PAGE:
The use of electrical impedance to assess cervical ripening has been reported in the literature, e.g., Avis et al. (1997), Etemadi et al. (2013), Gandhi et al. (2006a; 2006b), Hoe et al. (2004) and O’Connell et al. (2000). Avis et al. (1997) presented in-vitro measurements of the electrical impedance of cervical tissue from samples taken at caesarean sections, and reported differences between term and preterm samples. In O’Connell et al. (2000) the authors performed measurements of electrical impedance of pregnant and nonpregnant women, and indicated that the results might be as good as those obtained by BS. Hoe et al. (2004) proposed a bioimpedance probe that might be used to detect preterm labor. Laboratory in-vitro tests were conducted on various collagen concentrations with success. In Gandhi et al. (2006a) the authors observed that the impedance increases significantly only in the third trimester of gestation. The characteristics of the measuring probe (e.g., the distance between electrodes) are considered in Gandhi et al. (2006b). Jokhi et al. (2009) performed EIS measurements on women admitted for induction of labour, using a number of different probes, in conjunction with BS. In their case, only the larger probe (12 mm) was predictive of any labour. Combined results from LIF and EIS were used in (Etemadi et al., 2013) to assess microstructural changes in the cervix. Initial results were presented for a 6-electrode transvaginal probe. Considering the works listed above, and others reported in the open literature, a relationship between electrical impedance and cervical ripeness seems evident. This is probably intuitive, since expressive changes in the cervical stroma during pregnancy should reflect in changes in its electrical conductance. There is, however, significant influence on the results of the shape of the probes used, which has not been clearly exposed yet. Therefore, it seems that this research topic still deserves further investigation and, in fact, it still attracts considerably interest.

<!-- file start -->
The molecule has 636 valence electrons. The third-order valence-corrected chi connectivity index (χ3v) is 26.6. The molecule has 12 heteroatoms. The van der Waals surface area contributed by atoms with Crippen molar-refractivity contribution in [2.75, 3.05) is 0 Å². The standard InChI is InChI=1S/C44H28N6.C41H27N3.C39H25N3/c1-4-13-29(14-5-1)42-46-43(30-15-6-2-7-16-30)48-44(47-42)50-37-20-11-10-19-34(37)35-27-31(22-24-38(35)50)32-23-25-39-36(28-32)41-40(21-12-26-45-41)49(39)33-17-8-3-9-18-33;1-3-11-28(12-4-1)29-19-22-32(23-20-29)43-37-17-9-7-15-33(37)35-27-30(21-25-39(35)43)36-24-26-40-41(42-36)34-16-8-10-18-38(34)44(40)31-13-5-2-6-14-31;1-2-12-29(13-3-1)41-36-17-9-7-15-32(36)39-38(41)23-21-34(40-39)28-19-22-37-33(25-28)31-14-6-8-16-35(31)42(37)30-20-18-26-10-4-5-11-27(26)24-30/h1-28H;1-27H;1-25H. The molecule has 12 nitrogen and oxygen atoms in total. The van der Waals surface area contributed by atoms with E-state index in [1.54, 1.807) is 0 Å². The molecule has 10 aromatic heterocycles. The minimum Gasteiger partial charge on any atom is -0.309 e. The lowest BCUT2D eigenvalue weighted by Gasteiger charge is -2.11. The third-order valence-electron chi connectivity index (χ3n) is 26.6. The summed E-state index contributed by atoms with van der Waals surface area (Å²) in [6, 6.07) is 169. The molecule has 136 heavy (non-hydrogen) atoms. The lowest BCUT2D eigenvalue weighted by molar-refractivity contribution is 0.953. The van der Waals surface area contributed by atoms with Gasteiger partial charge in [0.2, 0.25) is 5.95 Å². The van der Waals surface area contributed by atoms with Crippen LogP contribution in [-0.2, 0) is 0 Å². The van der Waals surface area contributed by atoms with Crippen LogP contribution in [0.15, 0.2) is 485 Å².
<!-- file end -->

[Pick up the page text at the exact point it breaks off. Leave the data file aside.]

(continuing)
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Calorimetric and Mössbauer spectroscopy examinations of ADI

Calorimetric and Mössbauer spectroscopy examinations of ADI

endothermic effects present on heating and accompanying the eutectoid transformation (700 to 800 o C) become exothermic in nature on cooling. Compared with the DSC diagram plotted for ductile iron before austempering [12], the heating curve reveals a strong exothermic effect at a temperature well above 460°C. The same effect but characterised by lower energy occurs in specimens after austempering at 280 o C and 330 o C. The appearance of the exothermic effect on heating suggests that during austempering of base cast iron a process related with heat absorption by the specimen (the endothermic effect) takes place. To exclude the effect of eutectoid transformation, two experiments were carried out. They consisted in single and double heating of the specimen up to 650 o C followed by cooling. The DSC diagram after double heating cycle and cooling is plotted in Figure 2.
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Al-doped ZnO ceramic sputtering targets based on nanocrystalline powders produced by emulsion detonation synthesis – deposition and application as a transparent conductive oxide material

Al-doped ZnO ceramic sputtering targets based on nanocrystalline powders produced by emulsion detonation synthesis – deposition and application as a transparent conductive oxide material